In the end, the Riddler’s plan worked. He got Batman to work for him, to solve his riddles and expose Falcone into the light. He purposely gets put into Arkham, away from the metropolis. The corruption of Gotham is being exposed, but the Riddler has one last act to perform in the city. The Riddler organizes his small following on the internet to stage a mass flooding of Gotham City. A series of explosions erupt, and water flows rapidly through the streets. The villain plans to force Gotham Square as a place of refuge, where newly elected mayor Bella Reál is holding an event. A diabolical bid to share his pain with others and leave the city up for grabs.
Although the action in the third act is incredibly exciting, the main takeaway is Batman’s unrelenting spirit. Batman doesn’t hesitate to sacrifice his own life to prevent a live wire from touching the water, shocking himself in the process. A force of nature that refuses to let up. Eventually, The Batman emerges from the water to help those in need in the rubble. Holding out his hand to the mayor’s son in an emotionally cathartic moment. He then lights a path for them, guiding them through the murky waters into a city that remains as broken as ever, but now has the truth to fight back.
Bruce’s narration returns to explain his newfound purpose as the brooding caped crusader. To become a symbol of hope to the people of Gotham, instead of just a catalyst for unbridled vengeance. Reeves’s script has Bruce develop through an arc that has every moment in the film affecting him. From the revelation of his parent’s criminal underworld connection to his newfound relationship with Catwoman. In the film’s final sequence, the two orphans share a moment with each other at the cemetery, before Selina heads off for Blüdhaven and the Dark Knight heads back to a sunken Gotham City.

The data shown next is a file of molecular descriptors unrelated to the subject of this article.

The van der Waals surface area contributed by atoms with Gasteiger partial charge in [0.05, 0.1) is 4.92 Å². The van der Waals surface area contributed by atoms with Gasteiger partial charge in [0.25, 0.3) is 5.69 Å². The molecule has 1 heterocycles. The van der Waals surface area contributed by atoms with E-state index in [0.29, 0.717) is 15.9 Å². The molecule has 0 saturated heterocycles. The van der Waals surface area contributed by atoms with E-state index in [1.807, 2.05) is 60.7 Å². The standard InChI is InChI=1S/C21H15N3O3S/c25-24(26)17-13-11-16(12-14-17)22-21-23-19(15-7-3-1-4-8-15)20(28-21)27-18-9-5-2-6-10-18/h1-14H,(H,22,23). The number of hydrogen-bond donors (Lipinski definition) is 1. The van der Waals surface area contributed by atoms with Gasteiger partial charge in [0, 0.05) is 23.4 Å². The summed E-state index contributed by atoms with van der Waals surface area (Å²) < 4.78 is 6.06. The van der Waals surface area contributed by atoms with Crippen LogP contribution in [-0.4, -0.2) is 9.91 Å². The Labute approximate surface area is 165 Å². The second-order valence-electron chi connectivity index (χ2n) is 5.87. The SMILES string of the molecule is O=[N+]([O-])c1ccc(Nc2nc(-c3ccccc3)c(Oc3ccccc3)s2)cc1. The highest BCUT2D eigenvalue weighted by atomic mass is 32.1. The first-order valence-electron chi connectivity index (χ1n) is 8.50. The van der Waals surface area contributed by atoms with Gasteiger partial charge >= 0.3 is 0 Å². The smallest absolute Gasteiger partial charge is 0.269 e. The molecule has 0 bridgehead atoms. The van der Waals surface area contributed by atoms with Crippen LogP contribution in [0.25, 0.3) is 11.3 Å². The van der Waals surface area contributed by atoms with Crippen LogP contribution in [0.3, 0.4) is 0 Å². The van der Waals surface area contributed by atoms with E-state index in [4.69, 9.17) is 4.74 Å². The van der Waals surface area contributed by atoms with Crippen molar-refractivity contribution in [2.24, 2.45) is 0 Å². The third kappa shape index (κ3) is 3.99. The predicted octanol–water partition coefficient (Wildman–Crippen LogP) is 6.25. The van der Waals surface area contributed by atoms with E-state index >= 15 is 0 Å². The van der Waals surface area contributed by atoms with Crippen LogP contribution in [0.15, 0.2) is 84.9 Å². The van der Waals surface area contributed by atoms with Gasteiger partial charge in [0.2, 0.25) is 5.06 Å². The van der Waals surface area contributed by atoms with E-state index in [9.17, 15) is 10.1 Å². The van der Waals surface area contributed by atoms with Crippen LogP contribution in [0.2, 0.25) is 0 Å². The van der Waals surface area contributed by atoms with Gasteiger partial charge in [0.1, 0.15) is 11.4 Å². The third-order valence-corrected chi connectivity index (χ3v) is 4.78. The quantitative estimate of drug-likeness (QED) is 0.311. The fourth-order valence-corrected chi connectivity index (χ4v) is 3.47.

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As the dust settles from Riddler’s final act, the serial killer resides in Arkham. In a shocking sequence, the Riddler interacts with a man next to his cell. Someone who speaks about being a “clown”. The man is none other than the Joker, played by Eternals star Barry Keoghan. The star’s face is concealed by shadows, but a strange hairstyle and heavy amount of scarring can be observed. And, of course, a creepy laugh can be heard after sharing a good ol’ fashion riddle. Unfortunately, the scene comes off slightly heavy-handed in a film where the sequel set-up is more subdued. There isn’t doubt that Matt Reeves will utilize both villains well in future installments. However, this scene, in particular, felt out of place.
A film that heavily borrows from the comics, Reeves constructs a gritty crime thriller. Moreover, one that never loses sight of its main hero’s characterization. Unlike other adaptations, this film’s vehemently dedicated to putting Batman at the forefront as a detective who packs a punch but is just as effective in studying a murder scene. Combine that with incredible technical achievements across the board, this is a superhero film for the ages and unlike any other blockbuster in recent memory. – Marcos Melendez
The Batman is now playing in theaters.